Inform students that the next step in the keyword mnemonics strategy is to create a simple image that combines the keyword and target vocabulary word. Emphasize that artistic talent is not necessary to develop these pictures. Instead, the purpose is to sketch an image that easily can be remembered. Explain to students that in order to connect your keyword cat to the target word cataract, you will draw a cat perched on top of the rocks in a river and swiping at the water. Quickly create your drawing on the back of the word card and display it to students. In addition, include a phrase that connects the keyword and picture to the target vocabulary word. For example, you could add the phrase, “The cat reacts to the water,” to approximate the sound of the target vocabulary word (cat reacts = cataracts) and to trigger the definition (breaking up the water’s surface).

Conclude your modeling by explaining that the last step of the strategy is to practice using the keyword to remember the definition of the target vocabulary word. Be sure to underscore the importance of planning how the keyword will facilitate retrieval. Outline that when you encounter the word cataracts, you will think of the keyword cat. Then, you will remember that in your image, the cat is teetering on rocks in the river and swiping at the water. The cat is reacting to the water. This will help you recall that cataracts are shallow parts of the Nile River where the water’s surface is broken by rocks. Demonstrate that you can check the accuracy of your remembered definition by viewing the front of the word card.

Figure 2. Example Keyword Card for Target Vocabulary Word Cataracts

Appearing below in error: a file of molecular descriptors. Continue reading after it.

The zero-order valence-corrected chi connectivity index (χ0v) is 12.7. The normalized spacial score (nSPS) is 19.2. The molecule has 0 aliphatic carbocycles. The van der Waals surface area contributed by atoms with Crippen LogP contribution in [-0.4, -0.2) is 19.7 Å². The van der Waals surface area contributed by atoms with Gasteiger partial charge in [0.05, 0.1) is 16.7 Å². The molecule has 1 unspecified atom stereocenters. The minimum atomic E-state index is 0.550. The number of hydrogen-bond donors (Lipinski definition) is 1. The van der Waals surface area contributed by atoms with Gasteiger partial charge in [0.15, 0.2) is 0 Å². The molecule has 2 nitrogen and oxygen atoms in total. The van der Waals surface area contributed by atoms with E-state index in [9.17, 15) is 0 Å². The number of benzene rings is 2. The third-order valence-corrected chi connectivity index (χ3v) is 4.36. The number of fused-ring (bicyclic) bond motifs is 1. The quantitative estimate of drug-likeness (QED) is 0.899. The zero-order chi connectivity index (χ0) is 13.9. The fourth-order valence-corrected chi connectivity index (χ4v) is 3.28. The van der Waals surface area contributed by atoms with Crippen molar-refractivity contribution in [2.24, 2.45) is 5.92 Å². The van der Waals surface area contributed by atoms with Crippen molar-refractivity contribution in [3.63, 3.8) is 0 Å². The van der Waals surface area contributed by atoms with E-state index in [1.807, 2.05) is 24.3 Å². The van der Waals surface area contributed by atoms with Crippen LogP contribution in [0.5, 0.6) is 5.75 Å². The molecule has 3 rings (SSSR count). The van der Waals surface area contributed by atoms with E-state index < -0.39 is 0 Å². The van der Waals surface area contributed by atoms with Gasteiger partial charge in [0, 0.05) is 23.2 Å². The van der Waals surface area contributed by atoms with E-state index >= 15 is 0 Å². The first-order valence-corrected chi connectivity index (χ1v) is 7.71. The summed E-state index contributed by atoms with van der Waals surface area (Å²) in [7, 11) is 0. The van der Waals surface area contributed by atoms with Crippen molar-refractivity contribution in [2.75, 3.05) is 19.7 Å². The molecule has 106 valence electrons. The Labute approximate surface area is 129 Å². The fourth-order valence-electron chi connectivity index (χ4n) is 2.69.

Figure 2 Keyword card

Guided Practice

Display a new vocabulary word for the unit, such as nomadic, and introduce its student-friendly definition. Explain that students will work in pairs or small groups to create a keyword for nomadic. Direct students’ attention to the Keyword Mnemonics Checklist. Remind them to follow the previously modeled steps and ensure that their keyword meets the necessary criteria before creating a relevant image and associated phrase.

Monitor students as they work, stopping periodically to have them share with the class their ideas for each step in completing the strategy. Hearing how peers are developing their keyword mnemonic cards can stimulate the thinking of students who might be struggling with the strategy (Boardman, Klingner, Buckley, Annamma, & Lasser, 2015). While students select keywords, be prepared to redirect those that are difficult to illustrate or picture, and probe for understanding of the target definition. In the next step, ask students to detail their plans for the drawing and associated phrase, including how these components will help them connect the keyword to the target vocabulary word. When groups or pairs are finished, call on representatives to share their plans for how the keyword will help them recall the target word’s definition.